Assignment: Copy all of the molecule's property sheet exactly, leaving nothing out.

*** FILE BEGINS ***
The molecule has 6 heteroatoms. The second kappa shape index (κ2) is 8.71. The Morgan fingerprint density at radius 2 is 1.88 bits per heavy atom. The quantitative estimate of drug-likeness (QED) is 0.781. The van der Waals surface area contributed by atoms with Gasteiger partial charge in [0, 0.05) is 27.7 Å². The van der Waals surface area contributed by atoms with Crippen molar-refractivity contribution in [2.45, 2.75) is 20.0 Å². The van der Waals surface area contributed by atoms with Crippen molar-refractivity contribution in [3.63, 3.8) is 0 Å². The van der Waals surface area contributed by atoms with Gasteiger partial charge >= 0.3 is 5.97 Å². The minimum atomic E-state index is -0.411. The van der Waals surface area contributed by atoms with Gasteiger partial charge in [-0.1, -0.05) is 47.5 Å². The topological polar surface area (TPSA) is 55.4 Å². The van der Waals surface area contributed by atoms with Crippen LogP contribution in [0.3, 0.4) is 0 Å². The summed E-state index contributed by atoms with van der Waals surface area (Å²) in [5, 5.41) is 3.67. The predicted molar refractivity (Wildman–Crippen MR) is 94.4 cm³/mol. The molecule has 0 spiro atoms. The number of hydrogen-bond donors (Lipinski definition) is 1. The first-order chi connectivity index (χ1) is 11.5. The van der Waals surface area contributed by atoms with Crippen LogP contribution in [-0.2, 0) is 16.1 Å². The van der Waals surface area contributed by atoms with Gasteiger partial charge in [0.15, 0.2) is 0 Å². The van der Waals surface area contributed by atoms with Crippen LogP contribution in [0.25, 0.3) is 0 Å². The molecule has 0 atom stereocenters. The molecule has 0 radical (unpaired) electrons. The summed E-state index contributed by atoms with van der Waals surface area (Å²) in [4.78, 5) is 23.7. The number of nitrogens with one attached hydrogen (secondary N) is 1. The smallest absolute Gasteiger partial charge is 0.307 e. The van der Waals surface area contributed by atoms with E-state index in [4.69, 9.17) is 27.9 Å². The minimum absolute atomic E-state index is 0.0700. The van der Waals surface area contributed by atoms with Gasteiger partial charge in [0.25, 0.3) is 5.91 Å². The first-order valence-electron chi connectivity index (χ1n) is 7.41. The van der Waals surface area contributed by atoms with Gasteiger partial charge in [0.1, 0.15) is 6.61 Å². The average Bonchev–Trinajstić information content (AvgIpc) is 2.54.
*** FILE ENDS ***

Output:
The molecule has 6 heteroatoms. The second kappa shape index (κ2) is 8.71. The Morgan fingerprint density at radius 2 is 1.88 bits per heavy atom. The quantitative estimate of drug-likeness (QED) is 0.781. The van der Waals surface area contributed by atoms with Gasteiger partial charge in [0, 0.05) is 27.7 Å². The van der Waals surface area contributed by atoms with Crippen molar-refractivity contribution in [2.45, 2.75) is 20.0 Å². The van der Waals surface area contributed by atoms with Crippen molar-refractivity contribution in [3.63, 3.8) is 0 Å². The van der Waals surface area contributed by atoms with Gasteiger partial charge >= 0.3 is 5.97 Å². The minimum atomic E-state index is -0.411. The van der Waals surface area contributed by atoms with Gasteiger partial charge in [-0.1, -0.05) is 47.5 Å². The topological polar surface area (TPSA) is 55.4 Å². The van der Waals surface area contributed by atoms with Crippen LogP contribution in [0.3, 0.4) is 0 Å². The summed E-state index contributed by atoms with van der Waals surface area (Å²) in [5, 5.41) is 3.67. The predicted molar refractivity (Wildman–Crippen MR) is 94.4 cm³/mol. The molecule has 0 spiro atoms. The number of hydrogen-bond donors (Lipinski definition) is 1. The first-order chi connectivity index (χ1) is 11.5. The van der Waals surface area contributed by atoms with Crippen LogP contribution in [-0.2, 0) is 16.1 Å². The van der Waals surface area contributed by atoms with Gasteiger partial charge in [0.15, 0.2) is 0 Å². The van der Waals surface area contributed by atoms with Crippen LogP contribution in [0.25, 0.3) is 0 Å². The molecule has 0 atom stereocenters. The molecule has 0 radical (unpaired) electrons. The summed E-state index contributed by atoms with van der Waals surface area (Å²) in [4.78, 5) is 23.7. The number of nitrogens with one attached hydrogen (secondary N) is 1. The smallest absolute Gasteiger partial charge is 0.307 e. The van der Waals surface area contributed by atoms with E-state index in [4.69, 9.17) is 27.9 Å². The minimum absolute atomic E-state index is 0.0700. The van der Waals surface area contributed by atoms with Gasteiger partial charge in [0.25, 0.3) is 5.91 Å². The first-order valence-electron chi connectivity index (χ1n) is 7.41. The van der Waals surface area contributed by atoms with Gasteiger partial charge in [0.1, 0.15) is 6.61 Å². The average Bonchev–Trinajstić information content (AvgIpc) is 2.54.